The rise of the netbook - affordable ultra-portable laptops - over the last eighteen months has been fascinating to watch. An entirely new market segment has grown up around low powered devices able to deliver a decent computing experience on ever smaller and sexier hardware. Products such as Asus’ Eee PC have sold by the bucket load thanks to their small size, excellent battery life and low price.
However, these devices, and the low-end CPUs - Intel's Atom, Via's Nano - which they've built around have painfully obvious limitations, packing slower performance than six year old desktop chips and often struggling to cut it with today’s flash heavy, high definition online content. Millions of low power Atom computers are now in circulation and yet are severely limited by the very specifications that made them so attractive in the first place.
Click to enlarge - The Samsung NC10 and Asus Eee PC 1000 both use Intel's low power Atom processors
Gaming is practically impossible on netbooks thanks to the extraordinarily limited integrated 945GC graphics in use by the majority of Atom devices. The popular 1.6GHz Atom N230 processor might run cool and draw a tiny amount of power but it lacks the computational horsepower to deliver smooth high definition playback, something that’s becoming more and more popular with the rise of both HD content on YouTube and the adoption of HD video cameras.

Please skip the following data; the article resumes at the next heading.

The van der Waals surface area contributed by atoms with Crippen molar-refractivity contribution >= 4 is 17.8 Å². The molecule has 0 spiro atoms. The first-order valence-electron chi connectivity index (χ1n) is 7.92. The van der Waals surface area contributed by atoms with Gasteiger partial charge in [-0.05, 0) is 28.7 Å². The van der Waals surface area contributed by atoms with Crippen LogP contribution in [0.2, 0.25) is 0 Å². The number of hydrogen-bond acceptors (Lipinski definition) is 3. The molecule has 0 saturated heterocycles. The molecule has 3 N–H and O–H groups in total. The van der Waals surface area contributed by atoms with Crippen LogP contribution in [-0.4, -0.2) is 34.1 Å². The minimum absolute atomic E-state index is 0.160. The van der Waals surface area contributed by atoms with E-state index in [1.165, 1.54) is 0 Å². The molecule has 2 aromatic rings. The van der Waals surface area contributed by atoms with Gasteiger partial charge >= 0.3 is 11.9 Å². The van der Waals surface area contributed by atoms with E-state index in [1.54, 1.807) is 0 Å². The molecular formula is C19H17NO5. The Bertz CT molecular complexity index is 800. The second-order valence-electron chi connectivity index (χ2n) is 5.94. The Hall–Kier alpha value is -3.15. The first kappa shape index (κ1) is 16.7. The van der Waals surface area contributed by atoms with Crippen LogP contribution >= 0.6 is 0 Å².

Put simply we’re demanding more and more from netbooks, and that’s where Nvidia hopes its Ion platform will come in. We’ve covered its uncertain journey to the market place for a long while now, from launch to disapproval from Intel through to Microsoft certification and a veritable avalanche of Ion based devices at this year’s Computex and now we’ve finally got our hands on the first example of an Ion based product you can take home and call your own – the Acer Aspire Revo.
Click to enlarge - We've already looked at Nvidia's reference ION box, with the Revo sharing much of the same hardware
We’ve already looked extensively at the capabilities and performance of the Ion platform when Tim dismantled Nvidia’s technology sample back in March, where we found it to flattered the Atom's limited performance. We were incredibly impressed that this tiny little “net-top” box was able to play ultra-high bit-rate 1080p video and even manage some less demanding games and have been seriously looking forward to the first Ion products. Let’s find out how the Revo stacks up to our expectations.